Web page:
Truth is, every studio (and the SC ‘modules’ are being developed by multiple studios at once) has employees that simply aren’t fit to be working on a project. Usually, they end up pissed off when they are culled or leave, often because they lacked the necessary skills to contribute effectively to the project.

      2. If you’re referring to the backer rewards that’s par the course for crowd-funding. Shenmue 3 has a jacket for $8,000.

        It’s not really about the item so much as it is a supposed reward for pledging a ludicrous amount of money to help crowd-fund the project. Technically they could just ask for $2,000 and not give backers anything in return, but handing out the ship models while they work on them is a way to incentivize people to back the project and sort of see what the money is paying for.

        Now if they plan on having $2,000 microtransactions following the finalization of the game’s crowd-funding phase then yeah… that could be a huge problem.

  2. Honestly, even though there’s not a ton of content at this time, the attention to detail is truly astounding. I never expected to spend hours simply looking at ships and exploring the interiors, yet I have done just that.
    I get the impression that several developers are rather concerned by the precedent that has been set and rather jealous of what Roberts has begun.
    I think they realize that the genre is being re-defined as we speak.
    Their communication is also completely unmatched. They tell us exactly what their working on and go to great lengths to openly discuss bugs.
    Small example: they already had a very decent visual damage model, yet the entire thing is currently being overhauled with incredibly thoughtful design and attention to detail. Same thing with the audio design and flight model.
    Other developers would have said ‘this is more than good enough’. I don’t think they like seeing someone else comprehensively bucking the trends that save them time and effort. They simply look rather uncommitted in comparison.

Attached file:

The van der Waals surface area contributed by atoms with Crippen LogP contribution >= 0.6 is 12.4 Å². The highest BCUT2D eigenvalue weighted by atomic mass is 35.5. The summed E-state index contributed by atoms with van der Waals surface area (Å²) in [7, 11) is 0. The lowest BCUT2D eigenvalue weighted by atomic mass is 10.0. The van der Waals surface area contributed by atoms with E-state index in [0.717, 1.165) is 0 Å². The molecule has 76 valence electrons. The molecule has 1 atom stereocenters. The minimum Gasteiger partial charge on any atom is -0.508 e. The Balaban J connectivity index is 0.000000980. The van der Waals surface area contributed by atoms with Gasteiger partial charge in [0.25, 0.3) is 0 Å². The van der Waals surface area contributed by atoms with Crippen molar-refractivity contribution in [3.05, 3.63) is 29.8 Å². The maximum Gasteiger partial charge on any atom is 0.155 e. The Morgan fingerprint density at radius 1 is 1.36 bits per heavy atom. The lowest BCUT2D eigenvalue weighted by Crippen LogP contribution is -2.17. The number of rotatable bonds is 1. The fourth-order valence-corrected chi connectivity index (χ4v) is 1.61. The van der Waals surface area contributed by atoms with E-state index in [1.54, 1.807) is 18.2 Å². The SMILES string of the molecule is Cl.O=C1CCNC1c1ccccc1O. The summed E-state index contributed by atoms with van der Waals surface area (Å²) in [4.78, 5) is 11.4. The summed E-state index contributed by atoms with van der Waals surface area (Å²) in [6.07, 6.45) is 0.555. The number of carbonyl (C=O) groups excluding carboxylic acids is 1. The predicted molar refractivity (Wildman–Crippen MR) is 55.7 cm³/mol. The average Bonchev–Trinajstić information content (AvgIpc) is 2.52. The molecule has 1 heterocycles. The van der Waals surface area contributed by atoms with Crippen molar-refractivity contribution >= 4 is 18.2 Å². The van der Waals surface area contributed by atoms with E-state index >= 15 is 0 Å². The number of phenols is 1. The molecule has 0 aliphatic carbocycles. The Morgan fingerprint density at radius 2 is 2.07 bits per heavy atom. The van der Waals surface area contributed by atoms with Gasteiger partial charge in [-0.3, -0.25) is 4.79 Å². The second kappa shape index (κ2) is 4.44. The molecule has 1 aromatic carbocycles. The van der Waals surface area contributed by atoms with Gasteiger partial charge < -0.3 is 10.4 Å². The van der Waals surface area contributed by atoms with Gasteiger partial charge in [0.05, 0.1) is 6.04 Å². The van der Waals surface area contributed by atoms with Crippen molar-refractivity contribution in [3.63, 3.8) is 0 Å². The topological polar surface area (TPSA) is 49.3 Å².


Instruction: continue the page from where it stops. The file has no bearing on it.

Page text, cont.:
In the end, star citizen feels like a project fueled by genuine passion combined with visionary ideas. It’s going to take a long time to fully materialize, mainly because they keep improving the fundamentals of the game (imagine that), fixing issues with cryengine and overhauling the content creation tools, rather than pushing for a release date as fast as possible.
    This is what I want and it’s the only way to actually reach ‘next generation’, I’m not sure what some people are looking for.

    1. I know we disagree about some things now and then but this post perfectly sums up my feelings about Star Citizen.

      THIS is the next generation of gaming I’ve been dreaming about and Roberts and the crew at CIG are aiming to turn it into a reality. I may not be the biggest flight/space sim fan but I adore the attention of detail they’re implementing into the game.

      If I had one major gripe it would be that they opted for the CryEngine instead of the Unreal Engine. Both engines suck for MMOs but Unreal Engine sucks just a little less. Plus they could have implemented a ton of stuff with ease using those BluePrints (although to be fair I don’t know how well UE4 scales for animation dense projects, something CryEngine has proven to handle quite well as evidenced with the procedural animation design used in the original Crysis).

      1. Yeah, that is true. Too late now, since they rewrote CryEngine already and lots of CryTek staff now works for them full time.

      2. I didn’t know that. I suppose that means they are basically an intrinsic part of cryengine’s future and focus.

      3. They may have gutted a lot of the CryEngine to get it to work right with Star Citizen but I still worry about how well it’s going to handle 30+ players in a single instance.

        Multiplying players times their ships and assets, etc., burns through resources really quickly. Reloaded Productions had the same problem with APB: Reloaded and attempted to convert over to the newer Unreal Engine as a way to help optimization and multiplayer synchronization.

        I fear that in the case of Star Citizen, even if you have a decent PC for the single-player portion it may not scale very well for the multiplayer at all. But hopefully the engineers at CIG can prove me wrong.

      4. Yes. There are very real limitations and I expect they will keep bouncing off of these walls.
        It’s going to take real commitment, time and skill to work around/resolve scaling issues. 30+ in an instance, plus multi-crew ships…That’s not going to be easy.

      5. Hahaha, take no notice of my bitching about console implementations and compute performance/vertex deformation/ads. We have the same end goals, even if we interpret a few relatively unimportant details slightly differently.

        I went off about the ads because the browser I happened to be using that day kept auto-scrolling up to the video ads. I knew you could handle a bit of uncalled for raging and unfounded claims of ‘driving away vistors’. I’ve been visiting the site even more regularly since then and dealing with the actual problem directly (the browser).